IBM has launched a business-to-business direct mail campaign for its new Blue Velocity customer relationship management service.
The campaign was mailed June 25 to 75,000 executives, mostly prospects, at emerging technology companies and Internet service providers. It was the first marketing effort for Blue Velocity, a CRM effort of 2-year-old IBM Net Generation Business. The unit, known as NetGen, provides Internet hardware and software as well as workshops.
“The reason the NetGen unit was launched was to capitalize on the growing marketplace of these Web-based companies,” said Karen Smith, vice president of marketing at IBM Global Net Generation Business. “We want to introduce all of these companies to IBM, so it's logical that the majority of the people we target be non-IBM customers.
“Blue Velocity is the campaign that wraps the entire NetGen unit together,” she said. “It provides the marketplace with a portal and a way to understand and see all of the products that IBM has to offer.”
The theme of the campaign is how IBM can provide companies “with a way in … to speed, flexibility, rapid scale of growth and profitability for their company.”
Smith called the effort a “breadth-and-depth mailing” since it serves as an introductory vehicle for Blue Velocity and NetGen products and services. A majority of the targets were service providers and e-marketplaces.
IBM tested two pieces for the mailing, with each one going to 37,500 recipients. The envelopes for both were light blue. One had the sentence: “Net profit or Net technology?” written across the middle with the words “What's in?” written underneath. The other envelope had several words, all of which started with “I-N,” such as inspired, Internet and infrastructure. The letters “I-N” in each word were highlighted.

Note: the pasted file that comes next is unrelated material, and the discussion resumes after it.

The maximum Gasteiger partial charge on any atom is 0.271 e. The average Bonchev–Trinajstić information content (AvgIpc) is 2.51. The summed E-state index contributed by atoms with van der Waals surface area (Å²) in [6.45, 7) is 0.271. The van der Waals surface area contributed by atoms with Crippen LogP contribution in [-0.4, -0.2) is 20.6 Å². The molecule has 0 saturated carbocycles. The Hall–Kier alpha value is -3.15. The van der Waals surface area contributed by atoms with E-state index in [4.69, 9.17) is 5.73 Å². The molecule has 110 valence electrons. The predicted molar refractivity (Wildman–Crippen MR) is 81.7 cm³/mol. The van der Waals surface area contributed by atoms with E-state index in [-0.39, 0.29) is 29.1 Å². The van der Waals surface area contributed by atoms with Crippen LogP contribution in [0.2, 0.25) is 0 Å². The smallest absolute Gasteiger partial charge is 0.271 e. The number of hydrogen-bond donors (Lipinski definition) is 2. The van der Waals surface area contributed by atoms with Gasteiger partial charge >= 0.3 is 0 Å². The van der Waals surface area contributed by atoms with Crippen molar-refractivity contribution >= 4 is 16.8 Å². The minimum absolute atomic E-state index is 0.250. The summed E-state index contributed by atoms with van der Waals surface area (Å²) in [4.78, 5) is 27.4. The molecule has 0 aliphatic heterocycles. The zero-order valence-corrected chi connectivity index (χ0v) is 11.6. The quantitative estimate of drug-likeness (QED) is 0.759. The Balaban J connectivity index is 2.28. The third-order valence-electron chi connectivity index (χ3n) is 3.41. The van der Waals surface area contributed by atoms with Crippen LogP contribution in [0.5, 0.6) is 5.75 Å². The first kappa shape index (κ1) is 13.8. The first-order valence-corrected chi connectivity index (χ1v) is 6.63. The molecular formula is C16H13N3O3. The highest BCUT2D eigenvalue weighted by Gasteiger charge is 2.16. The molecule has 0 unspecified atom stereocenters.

Both pieces used the same cover letter outlining the importance of the Internet, its rapid development and how it fits into a technology company's business needs. It also discussed questions or problems that Blue Velocity might be able to answer or solve for a company. The letter then directed people to a Web site for more information on IBM's products and services.
An 11-page booklet explains how Blue Velocity can help improve the Internet functions of hi-tech companies and also directs recipients to the Web page.
The piece also contained an offer of a $15 HMV.com gift certificate for recipients who respond to the mailer and provide contact information, company, product interests and other marketing data.
IBM wanted to create a campaign that could run over an extended period and could be used to target other segments if needed.
“We plan on carrying this campaign out for a while,” Smith said. “Right now we are primarily focusing on service providers but we will eventually have to expand beyond that to target other market segments, and we have created a campaign that will allow us to do that very simply.”
There is no time frame for the next mailing, but Smith said it will be product-specific and likely will go to the same 75,000 prospects contacted in the first mailing.
“People who have heard of Blue Velocity and attended one of the events at the site might also be targeted with a product-specific mailing,” she said.
Smith would not disclose the cost of the campaign.
The concept for all the marketing collateral was created by Ogilvy & Mather, New York. The direct mail piece was executed by Wunderman, New York, formerly known as Impiric.